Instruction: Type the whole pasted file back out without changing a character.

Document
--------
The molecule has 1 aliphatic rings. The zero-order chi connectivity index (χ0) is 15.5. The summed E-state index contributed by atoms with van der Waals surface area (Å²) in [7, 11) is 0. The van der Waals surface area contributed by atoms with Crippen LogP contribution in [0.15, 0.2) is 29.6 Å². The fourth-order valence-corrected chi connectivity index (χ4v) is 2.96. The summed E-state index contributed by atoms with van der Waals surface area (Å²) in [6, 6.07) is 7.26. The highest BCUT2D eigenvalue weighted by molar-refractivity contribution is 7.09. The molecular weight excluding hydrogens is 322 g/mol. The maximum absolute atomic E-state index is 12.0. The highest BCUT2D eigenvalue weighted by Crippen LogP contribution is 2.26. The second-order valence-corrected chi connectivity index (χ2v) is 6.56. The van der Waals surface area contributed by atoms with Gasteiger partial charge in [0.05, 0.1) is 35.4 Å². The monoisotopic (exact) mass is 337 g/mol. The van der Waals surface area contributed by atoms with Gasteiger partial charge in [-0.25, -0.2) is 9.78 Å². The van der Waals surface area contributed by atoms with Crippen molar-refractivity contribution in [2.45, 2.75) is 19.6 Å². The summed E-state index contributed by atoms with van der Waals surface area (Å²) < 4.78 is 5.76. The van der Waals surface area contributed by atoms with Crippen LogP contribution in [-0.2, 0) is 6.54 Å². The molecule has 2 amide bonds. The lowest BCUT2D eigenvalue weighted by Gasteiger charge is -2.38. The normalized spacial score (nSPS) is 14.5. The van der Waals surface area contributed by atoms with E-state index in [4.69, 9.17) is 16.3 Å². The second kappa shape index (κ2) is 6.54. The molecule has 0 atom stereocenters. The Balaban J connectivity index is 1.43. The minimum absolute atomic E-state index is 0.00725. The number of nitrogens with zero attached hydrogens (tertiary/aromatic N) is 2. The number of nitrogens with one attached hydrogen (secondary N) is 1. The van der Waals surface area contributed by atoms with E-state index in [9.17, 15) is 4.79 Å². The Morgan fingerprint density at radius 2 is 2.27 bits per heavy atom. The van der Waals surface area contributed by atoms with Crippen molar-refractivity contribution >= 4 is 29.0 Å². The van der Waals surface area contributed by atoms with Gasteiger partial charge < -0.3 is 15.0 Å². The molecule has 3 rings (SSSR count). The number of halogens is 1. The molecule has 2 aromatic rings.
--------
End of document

The molecule has 1 aliphatic rings. The zero-order chi connectivity index (χ0) is 15.5. The summed E-state index contributed by atoms with van der Waals surface area (Å²) in [7, 11) is 0. The van der Waals surface area contributed by atoms with Crippen LogP contribution in [0.15, 0.2) is 29.6 Å². The fourth-order valence-corrected chi connectivity index (χ4v) is 2.96. The summed E-state index contributed by atoms with van der Waals surface area (Å²) in [6, 6.07) is 7.26. The highest BCUT2D eigenvalue weighted by molar-refractivity contribution is 7.09. The molecular weight excluding hydrogens is 322 g/mol. The maximum absolute atomic E-state index is 12.0. The highest BCUT2D eigenvalue weighted by Crippen LogP contribution is 2.26. The second-order valence-corrected chi connectivity index (χ2v) is 6.56. The van der Waals surface area contributed by atoms with Gasteiger partial charge in [0.05, 0.1) is 35.4 Å². The monoisotopic (exact) mass is 337 g/mol. The van der Waals surface area contributed by atoms with Gasteiger partial charge in [-0.25, -0.2) is 9.78 Å². The van der Waals surface area contributed by atoms with Crippen molar-refractivity contribution in [2.45, 2.75) is 19.6 Å². The summed E-state index contributed by atoms with van der Waals surface area (Å²) < 4.78 is 5.76. The van der Waals surface area contributed by atoms with Crippen LogP contribution in [-0.2, 0) is 6.54 Å². The molecule has 2 amide bonds. The lowest BCUT2D eigenvalue weighted by Gasteiger charge is -2.38. The normalized spacial score (nSPS) is 14.5. The van der Waals surface area contributed by atoms with E-state index in [4.69, 9.17) is 16.3 Å². The second kappa shape index (κ2) is 6.54. The molecule has 0 atom stereocenters. The Balaban J connectivity index is 1.43. The minimum absolute atomic E-state index is 0.00725. The number of nitrogens with zero attached hydrogens (tertiary/aromatic N) is 2. The number of nitrogens with one attached hydrogen (secondary N) is 1. The van der Waals surface area contributed by atoms with E-state index in [9.17, 15) is 4.79 Å². The Morgan fingerprint density at radius 2 is 2.27 bits per heavy atom. The van der Waals surface area contributed by atoms with Crippen molar-refractivity contribution >= 4 is 29.0 Å². The van der Waals surface area contributed by atoms with Gasteiger partial charge < -0.3 is 15.0 Å². The molecule has 3 rings (SSSR count). The number of halogens is 1. The molecule has 2 aromatic rings.